The Christy Awards Gala came and went (and life flew by for me—did anyone miss the lack of a Monday post these past two weeks?) I’ve got two books underway and hope to have a new review up in seven days (ah, the troubles of a book reviewer who also happens to be a slow reader!) That said, the Christy award winners might be a good place to find something new in Christian fiction to enjoy. Here are some of my first thoughts and impressions about the winning entries.
The “Book of the Year” chosen for 2018 was True to You by Becky Wade. I’m kind of surprised the ECPA chose this book, though I haven’t read it. I feel as if I could rewrite the synopsis on the back cover to say “Cliché story about nerdy book lover falling for a hunky military guy and in the end they both realize they are perfect for each other when they overcome his tragic illness”, but maybe there is some sort of twist of clever writing I’m not aware of…I could be really surprised. I’m probably too skeptical of most romance novels. True to You was also the Contemporary Romance category winner. Have you tried this? Would you have picked this for book of the year?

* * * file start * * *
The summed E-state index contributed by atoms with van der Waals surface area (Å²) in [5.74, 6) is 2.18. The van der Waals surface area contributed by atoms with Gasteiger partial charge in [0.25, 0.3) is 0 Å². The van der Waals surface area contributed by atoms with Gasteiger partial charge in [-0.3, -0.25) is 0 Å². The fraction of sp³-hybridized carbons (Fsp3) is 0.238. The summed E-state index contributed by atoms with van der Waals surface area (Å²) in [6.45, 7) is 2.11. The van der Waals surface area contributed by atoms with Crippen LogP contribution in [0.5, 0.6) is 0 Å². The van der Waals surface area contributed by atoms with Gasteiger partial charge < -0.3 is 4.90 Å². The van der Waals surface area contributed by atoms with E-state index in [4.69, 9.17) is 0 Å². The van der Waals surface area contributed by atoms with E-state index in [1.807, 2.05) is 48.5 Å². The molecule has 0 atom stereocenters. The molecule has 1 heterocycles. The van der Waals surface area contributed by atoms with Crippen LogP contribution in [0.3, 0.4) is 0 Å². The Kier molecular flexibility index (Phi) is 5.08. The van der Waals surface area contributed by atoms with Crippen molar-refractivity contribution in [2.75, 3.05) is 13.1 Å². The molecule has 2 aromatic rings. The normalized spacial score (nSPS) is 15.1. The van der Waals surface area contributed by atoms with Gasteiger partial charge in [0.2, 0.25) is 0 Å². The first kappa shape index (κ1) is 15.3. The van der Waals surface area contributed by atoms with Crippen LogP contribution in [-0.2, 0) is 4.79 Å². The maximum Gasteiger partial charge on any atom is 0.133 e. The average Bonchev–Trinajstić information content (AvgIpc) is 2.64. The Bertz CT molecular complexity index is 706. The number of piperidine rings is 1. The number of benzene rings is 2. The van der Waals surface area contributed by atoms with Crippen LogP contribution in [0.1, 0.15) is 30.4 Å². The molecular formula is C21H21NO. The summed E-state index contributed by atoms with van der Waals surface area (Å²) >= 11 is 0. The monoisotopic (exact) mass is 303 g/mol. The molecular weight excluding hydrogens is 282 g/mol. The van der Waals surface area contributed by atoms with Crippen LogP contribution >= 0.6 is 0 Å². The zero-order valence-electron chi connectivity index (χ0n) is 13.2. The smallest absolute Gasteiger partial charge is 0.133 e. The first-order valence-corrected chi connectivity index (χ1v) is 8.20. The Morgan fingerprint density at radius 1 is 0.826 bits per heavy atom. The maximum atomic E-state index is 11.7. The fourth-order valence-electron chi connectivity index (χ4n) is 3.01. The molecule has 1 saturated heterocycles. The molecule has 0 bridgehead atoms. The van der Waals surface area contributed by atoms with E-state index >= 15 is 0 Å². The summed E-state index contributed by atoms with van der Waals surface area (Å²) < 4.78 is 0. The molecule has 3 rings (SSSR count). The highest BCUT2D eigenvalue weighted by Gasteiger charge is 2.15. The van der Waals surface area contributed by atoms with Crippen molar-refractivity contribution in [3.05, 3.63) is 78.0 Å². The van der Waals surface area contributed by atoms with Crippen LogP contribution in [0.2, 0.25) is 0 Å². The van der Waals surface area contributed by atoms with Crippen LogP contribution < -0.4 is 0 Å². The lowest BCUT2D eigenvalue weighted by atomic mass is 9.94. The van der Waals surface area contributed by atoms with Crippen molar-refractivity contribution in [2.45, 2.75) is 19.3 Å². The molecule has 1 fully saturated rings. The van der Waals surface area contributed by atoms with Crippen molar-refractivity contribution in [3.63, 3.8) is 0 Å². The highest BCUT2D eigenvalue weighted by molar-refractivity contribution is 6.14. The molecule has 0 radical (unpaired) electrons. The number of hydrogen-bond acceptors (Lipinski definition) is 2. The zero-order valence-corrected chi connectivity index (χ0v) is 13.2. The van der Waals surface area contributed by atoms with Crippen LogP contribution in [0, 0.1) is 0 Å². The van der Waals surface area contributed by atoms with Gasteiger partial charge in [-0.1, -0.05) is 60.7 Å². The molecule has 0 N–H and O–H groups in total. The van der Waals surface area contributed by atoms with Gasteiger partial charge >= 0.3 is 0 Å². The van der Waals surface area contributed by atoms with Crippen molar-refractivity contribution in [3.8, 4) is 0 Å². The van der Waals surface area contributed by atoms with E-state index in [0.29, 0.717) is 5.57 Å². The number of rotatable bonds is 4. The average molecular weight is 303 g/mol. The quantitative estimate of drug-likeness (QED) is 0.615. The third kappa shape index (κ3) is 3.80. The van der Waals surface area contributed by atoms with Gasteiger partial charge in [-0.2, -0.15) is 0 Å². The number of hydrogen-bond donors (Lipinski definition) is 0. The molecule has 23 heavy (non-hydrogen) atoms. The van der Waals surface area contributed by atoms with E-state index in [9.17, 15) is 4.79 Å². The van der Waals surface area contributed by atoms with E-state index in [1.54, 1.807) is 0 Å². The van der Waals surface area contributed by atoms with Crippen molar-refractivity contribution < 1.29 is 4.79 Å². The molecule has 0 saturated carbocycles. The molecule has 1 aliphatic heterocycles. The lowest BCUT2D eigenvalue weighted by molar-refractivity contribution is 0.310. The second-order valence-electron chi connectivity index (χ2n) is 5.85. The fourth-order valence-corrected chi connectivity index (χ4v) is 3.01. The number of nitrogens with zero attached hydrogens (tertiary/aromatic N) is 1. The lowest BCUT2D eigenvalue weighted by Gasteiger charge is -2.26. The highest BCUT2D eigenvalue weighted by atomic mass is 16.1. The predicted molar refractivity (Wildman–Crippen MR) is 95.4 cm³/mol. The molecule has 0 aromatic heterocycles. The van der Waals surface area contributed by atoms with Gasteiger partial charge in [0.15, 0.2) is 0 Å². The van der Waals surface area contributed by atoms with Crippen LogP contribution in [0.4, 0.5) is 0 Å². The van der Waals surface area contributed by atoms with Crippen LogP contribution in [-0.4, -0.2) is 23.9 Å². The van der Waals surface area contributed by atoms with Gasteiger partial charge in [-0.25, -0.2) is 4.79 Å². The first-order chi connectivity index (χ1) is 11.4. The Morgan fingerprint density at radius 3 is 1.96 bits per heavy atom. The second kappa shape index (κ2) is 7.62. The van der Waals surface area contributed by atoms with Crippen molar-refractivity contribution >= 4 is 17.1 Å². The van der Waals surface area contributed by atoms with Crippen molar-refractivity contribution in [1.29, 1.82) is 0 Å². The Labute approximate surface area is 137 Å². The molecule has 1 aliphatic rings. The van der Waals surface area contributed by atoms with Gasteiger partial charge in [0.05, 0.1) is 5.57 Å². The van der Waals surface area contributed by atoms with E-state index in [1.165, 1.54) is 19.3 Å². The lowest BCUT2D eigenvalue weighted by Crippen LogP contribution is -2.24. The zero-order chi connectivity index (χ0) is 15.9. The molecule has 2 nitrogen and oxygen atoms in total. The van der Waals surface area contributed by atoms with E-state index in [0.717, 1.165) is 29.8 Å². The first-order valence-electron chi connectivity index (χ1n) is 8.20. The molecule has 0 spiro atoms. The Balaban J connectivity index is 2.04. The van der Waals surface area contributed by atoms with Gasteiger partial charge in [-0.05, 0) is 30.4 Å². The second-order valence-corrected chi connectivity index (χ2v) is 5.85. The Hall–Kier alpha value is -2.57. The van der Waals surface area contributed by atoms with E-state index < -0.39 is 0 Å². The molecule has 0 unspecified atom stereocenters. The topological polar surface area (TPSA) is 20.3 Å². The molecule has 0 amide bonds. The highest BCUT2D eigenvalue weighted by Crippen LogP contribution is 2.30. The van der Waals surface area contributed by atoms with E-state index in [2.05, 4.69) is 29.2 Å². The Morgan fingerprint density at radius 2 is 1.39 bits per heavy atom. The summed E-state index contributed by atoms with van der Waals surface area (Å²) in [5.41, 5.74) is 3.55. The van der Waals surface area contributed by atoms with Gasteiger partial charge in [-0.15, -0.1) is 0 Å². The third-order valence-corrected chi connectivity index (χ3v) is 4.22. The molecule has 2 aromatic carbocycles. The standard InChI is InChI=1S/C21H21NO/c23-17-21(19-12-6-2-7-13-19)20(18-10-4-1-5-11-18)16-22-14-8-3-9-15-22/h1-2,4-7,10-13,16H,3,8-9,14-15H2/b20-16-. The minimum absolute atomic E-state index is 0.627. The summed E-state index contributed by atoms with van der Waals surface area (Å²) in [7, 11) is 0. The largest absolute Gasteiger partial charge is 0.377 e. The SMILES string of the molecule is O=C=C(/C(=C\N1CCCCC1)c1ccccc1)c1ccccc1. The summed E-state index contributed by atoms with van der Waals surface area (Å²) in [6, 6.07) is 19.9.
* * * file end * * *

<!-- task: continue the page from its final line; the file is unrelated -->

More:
I was also a bit disappointed that The Man He Never Was by James Rubart won best Visionary – this one wasn’t my cup of tea. Then again, this might be the perfect flavor for you. 🙂
The winner of the First Novel category looks promising! Written by Valerie Fraser Luesse, Missing Isaac is set in 1965. It is the story of a little boy who will stop at nothing to find his friend, a black field hand, when he goes missing from the tiny unassuming town of Glory, Alabama.
Also grabbing my interest is the winner of the General Fiction section—Life After, by Katie Ganshert. This book may not be my next read, however, just because the subject matter is rather tragic—a woman lives through a train bombing and deals with survivor’s guilt. As she tries to move through the grief, her life intersects with the husband and family of one of the victims of the event. Right now I just don’t feel emotionally up to reading this story, but I’ll definitely keep it on my radar.
Not many of the other award winners jumped out at me, but a number of finalists did. There’s The Space between Words… and also Catching the Wind. Isaiah’s Daughter and Many Sparrows have both been checked out on my library card at various times but haven’t been read yet.
So grateful for good books and fellow reading friends, among many other blessings, this Thanksgiving—